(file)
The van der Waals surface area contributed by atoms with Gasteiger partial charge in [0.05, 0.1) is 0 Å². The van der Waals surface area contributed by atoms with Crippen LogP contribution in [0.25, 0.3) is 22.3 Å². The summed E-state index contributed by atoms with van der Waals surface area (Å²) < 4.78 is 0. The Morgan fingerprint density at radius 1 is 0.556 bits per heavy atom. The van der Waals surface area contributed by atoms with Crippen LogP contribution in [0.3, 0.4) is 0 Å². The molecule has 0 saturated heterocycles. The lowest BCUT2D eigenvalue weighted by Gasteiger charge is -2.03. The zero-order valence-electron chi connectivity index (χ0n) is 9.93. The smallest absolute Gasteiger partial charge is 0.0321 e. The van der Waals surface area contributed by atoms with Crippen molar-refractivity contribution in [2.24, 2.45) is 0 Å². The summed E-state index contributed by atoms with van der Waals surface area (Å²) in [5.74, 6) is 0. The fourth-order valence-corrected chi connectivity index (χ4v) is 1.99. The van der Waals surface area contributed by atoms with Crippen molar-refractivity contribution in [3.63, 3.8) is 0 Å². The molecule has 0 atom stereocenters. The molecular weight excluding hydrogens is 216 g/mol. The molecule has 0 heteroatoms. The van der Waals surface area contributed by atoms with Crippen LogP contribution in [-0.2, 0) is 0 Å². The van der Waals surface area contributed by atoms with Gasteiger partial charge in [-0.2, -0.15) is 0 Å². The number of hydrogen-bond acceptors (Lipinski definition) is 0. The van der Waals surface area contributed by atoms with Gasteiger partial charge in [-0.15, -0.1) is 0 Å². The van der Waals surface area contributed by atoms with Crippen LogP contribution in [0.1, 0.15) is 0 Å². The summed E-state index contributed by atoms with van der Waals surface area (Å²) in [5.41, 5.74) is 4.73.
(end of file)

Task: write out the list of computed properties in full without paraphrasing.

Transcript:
The van der Waals surface area contributed by atoms with Gasteiger partial charge in [0.05, 0.1) is 0 Å². The van der Waals surface area contributed by atoms with Crippen LogP contribution in [0.25, 0.3) is 22.3 Å². The summed E-state index contributed by atoms with van der Waals surface area (Å²) < 4.78 is 0. The Morgan fingerprint density at radius 1 is 0.556 bits per heavy atom. The van der Waals surface area contributed by atoms with Crippen LogP contribution in [0.3, 0.4) is 0 Å². The molecule has 0 saturated heterocycles. The lowest BCUT2D eigenvalue weighted by Gasteiger charge is -2.03. The zero-order valence-electron chi connectivity index (χ0n) is 9.93. The smallest absolute Gasteiger partial charge is 0.0321 e. The van der Waals surface area contributed by atoms with Crippen molar-refractivity contribution in [2.24, 2.45) is 0 Å². The summed E-state index contributed by atoms with van der Waals surface area (Å²) in [5.74, 6) is 0. The fourth-order valence-corrected chi connectivity index (χ4v) is 1.99. The van der Waals surface area contributed by atoms with Crippen molar-refractivity contribution in [3.63, 3.8) is 0 Å². The molecule has 0 atom stereocenters. The molecular weight excluding hydrogens is 216 g/mol. The molecule has 0 heteroatoms. The van der Waals surface area contributed by atoms with Crippen LogP contribution in [-0.2, 0) is 0 Å². The van der Waals surface area contributed by atoms with Gasteiger partial charge in [-0.2, -0.15) is 0 Å². The number of hydrogen-bond acceptors (Lipinski definition) is 0. The van der Waals surface area contributed by atoms with Gasteiger partial charge in [-0.15, -0.1) is 0 Å². The van der Waals surface area contributed by atoms with Crippen LogP contribution in [0.1, 0.15) is 0 Å². The summed E-state index contributed by atoms with van der Waals surface area (Å²) in [5.41, 5.74) is 4.73.